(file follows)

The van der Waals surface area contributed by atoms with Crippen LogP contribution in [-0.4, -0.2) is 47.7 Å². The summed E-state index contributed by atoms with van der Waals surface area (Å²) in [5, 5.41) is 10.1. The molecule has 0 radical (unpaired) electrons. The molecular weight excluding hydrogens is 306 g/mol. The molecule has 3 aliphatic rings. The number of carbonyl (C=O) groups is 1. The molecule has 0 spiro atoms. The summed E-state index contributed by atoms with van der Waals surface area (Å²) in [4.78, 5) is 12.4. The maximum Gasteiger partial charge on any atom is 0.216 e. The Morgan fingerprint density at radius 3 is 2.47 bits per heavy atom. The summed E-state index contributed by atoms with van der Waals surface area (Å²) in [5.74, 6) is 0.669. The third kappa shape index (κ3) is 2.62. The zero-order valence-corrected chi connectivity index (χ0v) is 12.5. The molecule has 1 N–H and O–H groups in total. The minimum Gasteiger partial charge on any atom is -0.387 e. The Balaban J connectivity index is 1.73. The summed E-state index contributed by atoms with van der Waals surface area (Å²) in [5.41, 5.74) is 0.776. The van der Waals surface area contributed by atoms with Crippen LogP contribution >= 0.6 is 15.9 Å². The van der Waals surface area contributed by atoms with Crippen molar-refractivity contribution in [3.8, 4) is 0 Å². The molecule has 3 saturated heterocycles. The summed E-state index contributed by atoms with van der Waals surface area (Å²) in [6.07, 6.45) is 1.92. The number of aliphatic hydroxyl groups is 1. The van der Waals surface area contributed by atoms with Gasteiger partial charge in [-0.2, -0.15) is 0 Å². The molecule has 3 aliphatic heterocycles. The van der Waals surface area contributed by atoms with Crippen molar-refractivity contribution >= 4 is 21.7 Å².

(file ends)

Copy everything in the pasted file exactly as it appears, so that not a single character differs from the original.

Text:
The van der Waals surface area contributed by atoms with Crippen LogP contribution in [-0.4, -0.2) is 47.7 Å². The summed E-state index contributed by atoms with van der Waals surface area (Å²) in [5, 5.41) is 10.1. The molecule has 0 radical (unpaired) electrons. The molecular weight excluding hydrogens is 306 g/mol. The molecule has 3 aliphatic rings. The number of carbonyl (C=O) groups is 1. The molecule has 0 spiro atoms. The summed E-state index contributed by atoms with van der Waals surface area (Å²) in [4.78, 5) is 12.4. The maximum Gasteiger partial charge on any atom is 0.216 e. The Morgan fingerprint density at radius 3 is 2.47 bits per heavy atom. The summed E-state index contributed by atoms with van der Waals surface area (Å²) in [5.74, 6) is 0.669. The third kappa shape index (κ3) is 2.62. The zero-order valence-corrected chi connectivity index (χ0v) is 12.5. The molecule has 1 N–H and O–H groups in total. The minimum Gasteiger partial charge on any atom is -0.387 e. The Balaban J connectivity index is 1.73. The summed E-state index contributed by atoms with van der Waals surface area (Å²) in [5.41, 5.74) is 0.776. The van der Waals surface area contributed by atoms with Crippen LogP contribution >= 0.6 is 15.9 Å². The van der Waals surface area contributed by atoms with Crippen molar-refractivity contribution in [3.8, 4) is 0 Å². The molecule has 3 saturated heterocycles. The summed E-state index contributed by atoms with van der Waals surface area (Å²) in [6.07, 6.45) is 1.92. The number of aliphatic hydroxyl groups is 1. The van der Waals surface area contributed by atoms with Gasteiger partial charge in [-0.2, -0.15) is 0 Å². The molecule has 3 aliphatic heterocycles. The van der Waals surface area contributed by atoms with Crippen molar-refractivity contribution >= 4 is 21.7 Å².